Fremantle coach Mark Harvey believes the AFL’s new interchange rules could hurt frequent-travelling teams that have become accustomed to rotating heavily on the road.

With the interchange bench reduced to three players and one substitute this season, clubs are readying for an inevitable drop in rotations by preparing fitter, more versatile players.

Harvey said the bench would be a key tactical ground in 2011 but he was wary of the impact it would have on clubs such as Fremantle, which travels at least 10 times in a season.

“The interesting thing about travelling on the road is the limit on the rotations and whether that adds to the difficulty of winning on the road,” Harvey said.

“That’s an important point, because we’re about to find out about that. I see it as another restriction of travel.”

Fremantle’s rotations on the road peaked at 143 in round 17 last year against the Western Bulldogs, but the club rotated slightly more at the expansive Patersons Stadium, averaging 130 rotations at home and 123 when travelling.

Harvey said after setting up its season with impressive road wins against Essendon, the Sydney Swans and the Brisbane Lions last year, winning away from Perth would remain a big challenge for his group in 2011.

“The next step is to be able to sustain that type of performance,” he said.

“We were underrated in many ways. I think to come through, to generate momentum, to start to win a bit more regularly on the road, to be at the forefront of exceeding what everyone perceives you doing, it was exciting.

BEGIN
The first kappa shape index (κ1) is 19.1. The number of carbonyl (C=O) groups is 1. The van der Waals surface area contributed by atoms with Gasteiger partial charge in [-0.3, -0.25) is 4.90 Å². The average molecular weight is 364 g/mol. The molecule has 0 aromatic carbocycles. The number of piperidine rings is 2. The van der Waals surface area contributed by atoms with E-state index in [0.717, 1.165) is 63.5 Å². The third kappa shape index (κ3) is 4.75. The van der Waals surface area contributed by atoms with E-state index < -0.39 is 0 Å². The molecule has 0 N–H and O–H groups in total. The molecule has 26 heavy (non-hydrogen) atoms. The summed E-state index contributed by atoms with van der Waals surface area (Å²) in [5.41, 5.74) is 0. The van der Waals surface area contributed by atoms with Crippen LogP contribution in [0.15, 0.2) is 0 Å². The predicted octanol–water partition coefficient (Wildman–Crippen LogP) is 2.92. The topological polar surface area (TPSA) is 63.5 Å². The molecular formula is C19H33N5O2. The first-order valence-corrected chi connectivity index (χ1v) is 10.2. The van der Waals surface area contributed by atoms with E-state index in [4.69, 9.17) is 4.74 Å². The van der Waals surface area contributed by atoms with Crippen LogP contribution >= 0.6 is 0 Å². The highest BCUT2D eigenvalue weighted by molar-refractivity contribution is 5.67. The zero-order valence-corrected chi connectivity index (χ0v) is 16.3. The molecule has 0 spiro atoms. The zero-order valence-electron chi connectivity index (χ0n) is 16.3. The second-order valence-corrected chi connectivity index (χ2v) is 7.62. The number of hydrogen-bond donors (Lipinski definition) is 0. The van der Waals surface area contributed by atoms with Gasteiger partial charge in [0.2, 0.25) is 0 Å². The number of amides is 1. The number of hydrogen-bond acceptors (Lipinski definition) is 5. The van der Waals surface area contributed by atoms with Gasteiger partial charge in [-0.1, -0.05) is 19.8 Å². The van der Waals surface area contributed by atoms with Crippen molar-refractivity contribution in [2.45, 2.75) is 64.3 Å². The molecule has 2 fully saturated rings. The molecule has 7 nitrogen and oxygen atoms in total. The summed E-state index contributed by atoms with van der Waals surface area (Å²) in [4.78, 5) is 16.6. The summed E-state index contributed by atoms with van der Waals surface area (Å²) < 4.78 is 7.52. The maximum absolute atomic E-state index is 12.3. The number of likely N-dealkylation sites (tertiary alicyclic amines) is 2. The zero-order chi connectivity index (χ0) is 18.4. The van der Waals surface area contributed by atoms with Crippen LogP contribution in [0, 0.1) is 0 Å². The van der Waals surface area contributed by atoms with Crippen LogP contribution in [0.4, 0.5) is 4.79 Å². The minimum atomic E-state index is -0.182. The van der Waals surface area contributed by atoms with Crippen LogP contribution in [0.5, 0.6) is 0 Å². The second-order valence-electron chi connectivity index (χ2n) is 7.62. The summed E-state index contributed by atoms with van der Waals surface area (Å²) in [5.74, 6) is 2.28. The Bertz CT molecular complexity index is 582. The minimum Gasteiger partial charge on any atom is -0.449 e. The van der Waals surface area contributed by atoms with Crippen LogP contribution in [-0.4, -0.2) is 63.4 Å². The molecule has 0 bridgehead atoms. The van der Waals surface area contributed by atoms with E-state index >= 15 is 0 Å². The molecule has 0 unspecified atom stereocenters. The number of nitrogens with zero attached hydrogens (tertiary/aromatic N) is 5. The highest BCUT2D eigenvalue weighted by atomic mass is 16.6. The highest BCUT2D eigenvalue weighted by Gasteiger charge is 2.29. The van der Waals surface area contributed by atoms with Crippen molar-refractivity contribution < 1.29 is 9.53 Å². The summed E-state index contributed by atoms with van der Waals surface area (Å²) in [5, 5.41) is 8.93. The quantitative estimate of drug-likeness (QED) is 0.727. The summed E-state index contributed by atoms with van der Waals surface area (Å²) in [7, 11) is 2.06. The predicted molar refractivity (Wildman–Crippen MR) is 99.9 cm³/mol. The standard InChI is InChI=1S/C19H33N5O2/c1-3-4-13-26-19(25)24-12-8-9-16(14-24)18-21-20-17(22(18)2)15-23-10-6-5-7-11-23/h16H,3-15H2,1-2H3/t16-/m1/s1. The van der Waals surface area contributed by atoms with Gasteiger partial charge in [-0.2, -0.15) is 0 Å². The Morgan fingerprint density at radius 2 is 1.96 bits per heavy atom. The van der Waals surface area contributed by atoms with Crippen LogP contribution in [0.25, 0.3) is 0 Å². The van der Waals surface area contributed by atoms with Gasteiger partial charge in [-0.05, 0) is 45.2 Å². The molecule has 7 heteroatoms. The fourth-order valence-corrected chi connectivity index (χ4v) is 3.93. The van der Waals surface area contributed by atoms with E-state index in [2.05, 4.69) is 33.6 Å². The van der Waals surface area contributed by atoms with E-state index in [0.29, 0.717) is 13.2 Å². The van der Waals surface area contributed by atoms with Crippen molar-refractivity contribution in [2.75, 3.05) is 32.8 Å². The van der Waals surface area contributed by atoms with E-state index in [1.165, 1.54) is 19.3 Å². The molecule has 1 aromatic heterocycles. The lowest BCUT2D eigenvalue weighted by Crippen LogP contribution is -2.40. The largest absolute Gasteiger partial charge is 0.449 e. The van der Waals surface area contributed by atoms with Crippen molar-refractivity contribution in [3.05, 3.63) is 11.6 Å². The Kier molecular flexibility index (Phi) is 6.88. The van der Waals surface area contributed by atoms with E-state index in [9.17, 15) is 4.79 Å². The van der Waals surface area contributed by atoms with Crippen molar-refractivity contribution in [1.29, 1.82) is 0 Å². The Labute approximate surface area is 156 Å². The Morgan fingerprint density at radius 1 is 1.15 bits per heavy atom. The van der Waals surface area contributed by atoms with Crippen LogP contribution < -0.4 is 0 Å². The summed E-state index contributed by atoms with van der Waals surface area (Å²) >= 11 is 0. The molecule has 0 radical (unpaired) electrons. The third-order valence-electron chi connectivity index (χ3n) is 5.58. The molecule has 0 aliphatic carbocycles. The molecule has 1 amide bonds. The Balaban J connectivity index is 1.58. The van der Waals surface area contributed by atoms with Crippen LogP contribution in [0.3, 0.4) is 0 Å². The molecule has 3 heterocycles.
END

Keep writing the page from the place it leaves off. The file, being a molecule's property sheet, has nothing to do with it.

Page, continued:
“To be able to sustain it was harder. Being able to pit yourself against the competition in the second half of the year and trying to emulate what you did in the first half of the year is difficult.

“[But] we managed to get to a position where we haven’t been for many years.”

Harvey also emphasised the importance of his young players finding a travel routine as quickly as possible and said the AFL’s agreement with new carrier Virgin Blue was an unknown.

The coach was reluctant to place top-four expectations on Fremantle, based on the club’s heavy travel schedule.

“Under our regime it’s the hardest to predict what you should do … when you travel like we do it’s the hardest,” he said.

“To put expectation out there, you’re always putting yourself in a circumstance where only a couple of little things need to go wrong and you’re back to the field quite quickly.

“We don’t necessarily talk so much about that, and that’s been a good decision. But internally, we’re driven.”

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